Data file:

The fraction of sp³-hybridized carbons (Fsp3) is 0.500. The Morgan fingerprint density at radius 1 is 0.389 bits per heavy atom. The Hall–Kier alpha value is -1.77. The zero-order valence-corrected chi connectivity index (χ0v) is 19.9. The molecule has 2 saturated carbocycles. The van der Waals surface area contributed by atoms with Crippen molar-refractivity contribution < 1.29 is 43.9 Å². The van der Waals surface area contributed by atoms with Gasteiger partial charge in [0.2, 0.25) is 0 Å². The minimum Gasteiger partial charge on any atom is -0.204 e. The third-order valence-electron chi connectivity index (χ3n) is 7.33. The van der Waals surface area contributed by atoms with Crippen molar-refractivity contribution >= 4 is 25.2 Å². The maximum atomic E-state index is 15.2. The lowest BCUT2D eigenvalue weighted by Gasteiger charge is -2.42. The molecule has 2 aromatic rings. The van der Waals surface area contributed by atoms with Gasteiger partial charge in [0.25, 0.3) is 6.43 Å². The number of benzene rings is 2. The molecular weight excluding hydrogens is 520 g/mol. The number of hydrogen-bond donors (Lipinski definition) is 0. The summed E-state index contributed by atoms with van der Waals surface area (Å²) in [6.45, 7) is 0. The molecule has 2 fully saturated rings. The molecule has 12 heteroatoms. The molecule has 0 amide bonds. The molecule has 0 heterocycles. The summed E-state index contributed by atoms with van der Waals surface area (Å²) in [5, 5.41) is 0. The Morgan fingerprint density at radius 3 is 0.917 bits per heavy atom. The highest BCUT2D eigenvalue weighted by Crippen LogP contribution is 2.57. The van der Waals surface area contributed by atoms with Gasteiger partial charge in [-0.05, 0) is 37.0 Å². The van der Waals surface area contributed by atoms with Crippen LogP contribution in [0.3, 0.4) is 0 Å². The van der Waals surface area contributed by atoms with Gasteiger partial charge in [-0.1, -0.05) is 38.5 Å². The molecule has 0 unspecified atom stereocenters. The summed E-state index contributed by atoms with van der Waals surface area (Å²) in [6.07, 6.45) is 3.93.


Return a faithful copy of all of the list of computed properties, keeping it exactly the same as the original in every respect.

The fraction of sp³-hybridized carbons (Fsp3) is 0.500. The Morgan fingerprint density at radius 1 is 0.389 bits per heavy atom. The Hall–Kier alpha value is -1.77. The zero-order valence-corrected chi connectivity index (χ0v) is 19.9. The molecule has 2 saturated carbocycles. The van der Waals surface area contributed by atoms with Crippen molar-refractivity contribution < 1.29 is 43.9 Å². The van der Waals surface area contributed by atoms with Gasteiger partial charge in [0.2, 0.25) is 0 Å². The minimum Gasteiger partial charge on any atom is -0.204 e. The third-order valence-electron chi connectivity index (χ3n) is 7.33. The van der Waals surface area contributed by atoms with Crippen molar-refractivity contribution >= 4 is 25.2 Å². The maximum atomic E-state index is 15.2. The lowest BCUT2D eigenvalue weighted by Gasteiger charge is -2.42. The molecule has 2 aromatic rings. The van der Waals surface area contributed by atoms with Gasteiger partial charge in [0.25, 0.3) is 6.43 Å². The number of benzene rings is 2. The molecular weight excluding hydrogens is 520 g/mol. The number of hydrogen-bond donors (Lipinski definition) is 0. The summed E-state index contributed by atoms with van der Waals surface area (Å²) in [6.45, 7) is 0. The molecule has 2 fully saturated rings. The molecule has 12 heteroatoms. The molecule has 0 amide bonds. The molecule has 0 heterocycles. The summed E-state index contributed by atoms with van der Waals surface area (Å²) in [5, 5.41) is 0. The Morgan fingerprint density at radius 3 is 0.917 bits per heavy atom. The highest BCUT2D eigenvalue weighted by Crippen LogP contribution is 2.57. The van der Waals surface area contributed by atoms with Gasteiger partial charge in [-0.05, 0) is 37.0 Å². The van der Waals surface area contributed by atoms with Crippen LogP contribution in [0.3, 0.4) is 0 Å². The van der Waals surface area contributed by atoms with Gasteiger partial charge in [-0.1, -0.05) is 38.5 Å². The molecule has 0 unspecified atom stereocenters. The summed E-state index contributed by atoms with van der Waals surface area (Å²) in [6.07, 6.45) is 3.93.